Understanding, and applying, this concept is key to transformation. The seed of the new you is ever present in that space and it patiently awaits you.
To borrow a phrase from Jon Kabbat- Zinn, many of us live like human doings rather than human beings. We are so busy doing and thinking that we miss the now.
Have you ever wondered what you ate 2 minutes after eating, or have you spent your shower planning what you will do tomorrow?
We even mistake our unconscious patterns of behavior as our life. For example, we receive feedback that is less than “perfect” and quickly spin into shoulds, musts, oughts, and we roll our eyes, sigh, and hang our heads. We may blame ourselves for never being good enough and/or blame someone else for always being too harsh. We may even commiserate with friends about it at length, which keeps the initial reaction alive and makes it more likely that it will be our future reaction to similar events.
We have now unconsciously created a stressful story, lived it for several hours, and then hitched it all to that event. Many of us will spend hours living with the aftermath of these reactions and then repeat these patterns because they have been strengthened through repetition.
The space that surrounds any stimulus is where new possibilities lie. If we attend to that space we can consciously leave old patterns that no longer serve us and then nurture new ones that do.
In our example, the space, may let you feel the emotion of frustration or shame, observe it as a thought or as a bodily sensation, and then chose not to make it our “story”. The space may give us enough distance from the event to notice that the feedback came from someone who reminded us of a parent when they were being too critical, and from this we realize that we need to work on letting that parental story go. The space may also help us see that the event was a well-timed reminder for us to practice patience with them and ourselves.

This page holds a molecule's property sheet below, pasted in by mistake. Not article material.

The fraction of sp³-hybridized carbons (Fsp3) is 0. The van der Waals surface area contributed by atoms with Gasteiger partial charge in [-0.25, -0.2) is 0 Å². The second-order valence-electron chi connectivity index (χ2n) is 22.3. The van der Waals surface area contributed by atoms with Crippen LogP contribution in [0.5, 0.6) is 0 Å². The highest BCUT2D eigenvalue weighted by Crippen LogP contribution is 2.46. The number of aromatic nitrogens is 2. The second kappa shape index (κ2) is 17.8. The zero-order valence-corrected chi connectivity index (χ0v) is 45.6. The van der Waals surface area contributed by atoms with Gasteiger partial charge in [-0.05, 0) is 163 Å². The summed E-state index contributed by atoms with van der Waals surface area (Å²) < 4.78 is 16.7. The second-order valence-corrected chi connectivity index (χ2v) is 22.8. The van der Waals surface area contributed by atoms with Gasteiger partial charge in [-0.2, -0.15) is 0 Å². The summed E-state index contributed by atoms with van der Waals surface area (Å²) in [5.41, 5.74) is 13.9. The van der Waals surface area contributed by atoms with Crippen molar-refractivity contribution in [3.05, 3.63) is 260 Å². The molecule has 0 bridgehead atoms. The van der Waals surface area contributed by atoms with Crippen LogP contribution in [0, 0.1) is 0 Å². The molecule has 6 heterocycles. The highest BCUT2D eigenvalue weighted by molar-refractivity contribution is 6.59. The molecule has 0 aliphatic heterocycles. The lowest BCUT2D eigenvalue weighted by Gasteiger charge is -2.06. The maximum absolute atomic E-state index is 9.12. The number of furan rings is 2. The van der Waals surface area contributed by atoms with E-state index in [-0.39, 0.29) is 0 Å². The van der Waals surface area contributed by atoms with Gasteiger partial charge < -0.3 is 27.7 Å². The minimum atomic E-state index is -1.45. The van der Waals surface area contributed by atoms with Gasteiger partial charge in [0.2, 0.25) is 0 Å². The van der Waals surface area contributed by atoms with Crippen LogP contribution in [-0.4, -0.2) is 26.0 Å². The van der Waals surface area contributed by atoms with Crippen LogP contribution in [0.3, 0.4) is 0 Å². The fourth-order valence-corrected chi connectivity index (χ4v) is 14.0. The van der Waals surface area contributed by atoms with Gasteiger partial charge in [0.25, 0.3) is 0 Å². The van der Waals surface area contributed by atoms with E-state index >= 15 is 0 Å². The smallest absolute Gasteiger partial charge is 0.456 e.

STOPPING IN THE SPACE
Intent – Set your intent in the morning to practice observing the space during your day.
Prompts – Put reminders in places that have a tendency to trigger old patterns. For example, by the mirror where you have a tendency to look harshly upon yourself. Or set a reminder that pops up on your computer because email triggers work fears for you.
Experience – When you notice yourself move out of balance (e.g., you get tense, your stomach turns, you have negative talk) simply observe that experience, and maybe label it. It is important to avoid the personal possessive pronouns (e.g., I’m tense, turns to simply “tense”).
Breath – Bring your attention back to your breath flowing in and out.
Cue Words – This could be something like “space” or “ah ha!”. This is a reminder to sit in the space for a moment and it has positivity for yourself attached to it- almost like a good job for having this opportunity to practice. I like, “Well, that’s interesting!”- it is innocuous, curious, and light hearted. It also came on its own one day while I was being in the space :O)
Gratitude – Be thankful for the opportunity to practice and for your efforts – avoid judging or rating yourself.
Open – Be open to what follows.
Try it, play with it, and experience growth and freedom!
Yours in empowerment – Emma & Alan